When it comes to getting parental assistance to pay for college, better to be Friday’s child (loving and giving) than Wednesday’s (full of woe). According to a new University of Michigan study, if parents reported that their children at age 12 and under “were cheerful, self-reliant and got along well with others, the parents were more likely to give them financial gifts or loans when they were young adults.” In other words, parents help those who can help themselves.
The study found that more than 60 percent of young adults between the ages of 19 and 22 receive financial help from the Bank of Mom and Dad. The average amount they receive to help cover such expenses as college tuition, rent, and transportation, is about $7,500 annually.
The study, by Patrick Wightman and Robert Schoeni, is based on data from 2,098 interviews conducted between 2005 and 2009 with young men and women and their families. "Young people in the U.S. are taking longer to leave home, finish their schooling, get stable jobs, get married and have children," said Wightman in a statement. "And the slow transition to traditional adult roles has been accompanied by an increase in the financial support young adults receive from their parents."
Respondents were asked how much parents provided to their children beyond room, board and food. Among the key findings:
About 42 percent reported their parents helped them pay bills, ($1,741 on average).
Nearly 35 percent of young adults said their parents helped with college tuition, ($10,147 on average).
About 23 percent received help with vehicles (about $9,682 on average).
About 22 percent received help with their rent away from home ($3,937 on average).
About 11 percent said they received loans from their parents ($2,079 on average) and nearly 7 percent said they received financial gifts (average amount of $8,220).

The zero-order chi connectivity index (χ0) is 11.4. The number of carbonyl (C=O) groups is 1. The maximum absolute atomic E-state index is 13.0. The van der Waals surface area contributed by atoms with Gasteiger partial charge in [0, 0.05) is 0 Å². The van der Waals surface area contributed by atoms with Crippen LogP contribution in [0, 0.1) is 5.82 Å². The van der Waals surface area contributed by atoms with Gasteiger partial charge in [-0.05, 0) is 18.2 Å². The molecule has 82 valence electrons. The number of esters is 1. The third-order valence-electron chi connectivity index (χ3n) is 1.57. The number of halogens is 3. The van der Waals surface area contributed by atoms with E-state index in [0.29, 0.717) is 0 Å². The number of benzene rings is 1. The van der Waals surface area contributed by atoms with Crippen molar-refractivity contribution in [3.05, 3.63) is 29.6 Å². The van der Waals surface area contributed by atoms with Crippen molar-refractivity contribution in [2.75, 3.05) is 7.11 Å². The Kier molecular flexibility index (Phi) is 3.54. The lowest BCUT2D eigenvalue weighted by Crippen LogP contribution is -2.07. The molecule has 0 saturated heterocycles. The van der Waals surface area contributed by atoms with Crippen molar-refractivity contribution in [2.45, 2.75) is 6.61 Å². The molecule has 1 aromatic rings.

"As expected, we found a large difference between high- and low-income families both in terms of whether or not they provided financial help to young adult children, and in terms of the amount they provided," Wightman said. About 80 percent of high-income parents provided help to young adult children, Wightman found, compared with slightly less than half of low-income parents.
An investor survey conducted by Millionaire Corner last month found that 71 percent of families with a net worth of less than $100,000 were not contributing financially for the education of a child or grandchild, compared with 57 percent of households with a net worth of $500 and $1 million. Just over one-third (34 percent) of investors overall said they were contributing to a child or grandchild’s education expenses.
Donald Liebenson writes news and features for Millionaire Corner. He has been published in the Chicago Tribune, The Chicago Sun-Times, The Los Angeles Times, Fiscal Times, Entertainment Weekly, Huffington Post, and other outlets. He has also served as a marketing writer for Chicago-based Questar Entertainment and distributor Baker & Taylor.
A graduate of the University of Southern California, he is married with a college-age son. He also writes extensively about entertainment.